Laboratory Medicine and Pathobiochemistry

Central Department, Germany

Laboratory Medicine and Pathobiochemistry

Central Department, Germany
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Buscher K.,Laboratory Medicine and Pathobiochemistry | Buscher K.,La Jolla Institute for Allergy and Immunology | Riese S.B.,Laboratory Medicine and Pathobiochemistry | Shakibaei M.,Ludwig Maximilians University of Munich | And 5 more authors.
Journal of Biological Chemistry | Year: 2010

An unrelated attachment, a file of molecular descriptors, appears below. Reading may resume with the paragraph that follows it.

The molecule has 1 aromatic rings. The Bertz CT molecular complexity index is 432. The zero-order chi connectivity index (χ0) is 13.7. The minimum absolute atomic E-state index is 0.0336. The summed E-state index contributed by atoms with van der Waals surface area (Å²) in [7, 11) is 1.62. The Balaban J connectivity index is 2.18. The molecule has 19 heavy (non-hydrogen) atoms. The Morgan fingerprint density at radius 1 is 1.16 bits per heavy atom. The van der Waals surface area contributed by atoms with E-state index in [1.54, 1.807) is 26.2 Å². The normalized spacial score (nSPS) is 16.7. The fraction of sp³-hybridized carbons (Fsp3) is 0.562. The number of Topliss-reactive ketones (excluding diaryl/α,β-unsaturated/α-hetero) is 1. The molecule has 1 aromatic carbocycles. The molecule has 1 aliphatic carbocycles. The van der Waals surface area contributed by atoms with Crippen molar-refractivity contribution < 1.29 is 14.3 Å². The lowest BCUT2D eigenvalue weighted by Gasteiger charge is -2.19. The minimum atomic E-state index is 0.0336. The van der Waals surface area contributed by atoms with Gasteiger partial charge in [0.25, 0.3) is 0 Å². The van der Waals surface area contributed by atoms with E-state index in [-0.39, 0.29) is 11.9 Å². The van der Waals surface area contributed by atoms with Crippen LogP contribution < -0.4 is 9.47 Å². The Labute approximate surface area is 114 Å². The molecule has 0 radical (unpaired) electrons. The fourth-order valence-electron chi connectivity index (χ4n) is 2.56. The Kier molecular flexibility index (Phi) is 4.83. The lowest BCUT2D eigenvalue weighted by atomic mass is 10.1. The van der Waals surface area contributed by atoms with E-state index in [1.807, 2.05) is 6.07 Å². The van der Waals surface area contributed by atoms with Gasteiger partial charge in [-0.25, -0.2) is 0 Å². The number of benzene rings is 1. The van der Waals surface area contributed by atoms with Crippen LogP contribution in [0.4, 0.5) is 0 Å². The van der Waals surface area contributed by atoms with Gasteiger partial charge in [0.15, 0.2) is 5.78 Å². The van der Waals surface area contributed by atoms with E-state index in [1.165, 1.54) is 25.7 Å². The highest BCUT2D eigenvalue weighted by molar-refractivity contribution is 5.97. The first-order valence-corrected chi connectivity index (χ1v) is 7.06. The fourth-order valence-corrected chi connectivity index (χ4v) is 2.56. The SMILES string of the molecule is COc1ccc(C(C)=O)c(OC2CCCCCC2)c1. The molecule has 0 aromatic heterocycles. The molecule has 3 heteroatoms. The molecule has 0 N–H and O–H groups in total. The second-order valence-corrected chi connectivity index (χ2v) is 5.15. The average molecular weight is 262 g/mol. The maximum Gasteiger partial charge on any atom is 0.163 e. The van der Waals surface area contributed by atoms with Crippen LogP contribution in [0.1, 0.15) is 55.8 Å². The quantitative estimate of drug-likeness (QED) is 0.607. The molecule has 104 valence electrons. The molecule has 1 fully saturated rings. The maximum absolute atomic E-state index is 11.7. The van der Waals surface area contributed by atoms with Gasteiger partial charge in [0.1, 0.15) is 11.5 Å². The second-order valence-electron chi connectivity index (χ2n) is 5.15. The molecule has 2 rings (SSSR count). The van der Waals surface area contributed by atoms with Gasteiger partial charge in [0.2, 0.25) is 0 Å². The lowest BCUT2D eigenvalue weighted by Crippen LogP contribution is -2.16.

During inflammation and immune surveillance, initial contacts (tethering) between free-flowing leukocytes and the endothelium are vitally dependent on the presentation of the adhesion receptor L-selectin on leukocyte microvilli. Determinants that regulate receptor targeting to microvilli are, however, largely elusive. Therefore, we systematically swapped the extracellular (EC), transmembrane (TM), and intracellular (IC) domains of L-selectin and CD44, a hyaluronan receptor expressed on the cell body and excluded from microvilli. Electron microscopy of transfected human myeloid K562 cells showed that the highly conserved TM domains are responsible for surface positioning. The TM segment of L-selectin forced chimeric molecules to microvilli, and the CD44 TM domain evoked expression on the cell body, whereas the IC and EC domains hardly influenced surface localization. Transfectants with microvillus-based chimeras showed a significantly higher adhesion rate under flow but not under static conditions compared with cells with cell body-expressed receptors. Substitution of the IC domain of L-selectin caused diminished tethering but no change in surface distribution, indicating that both microvillus positioning and cytoskeletal anchoring contribute to leukocyte tethering. These findings demonstrate that TM domains of L-selectin and CD44 play a crucial role in cell adhesion under flow by targeting receptors to microvilli or the cell body, respectively. © 2010 by The American Society for Biochemistry and Molecular Biology, Inc.

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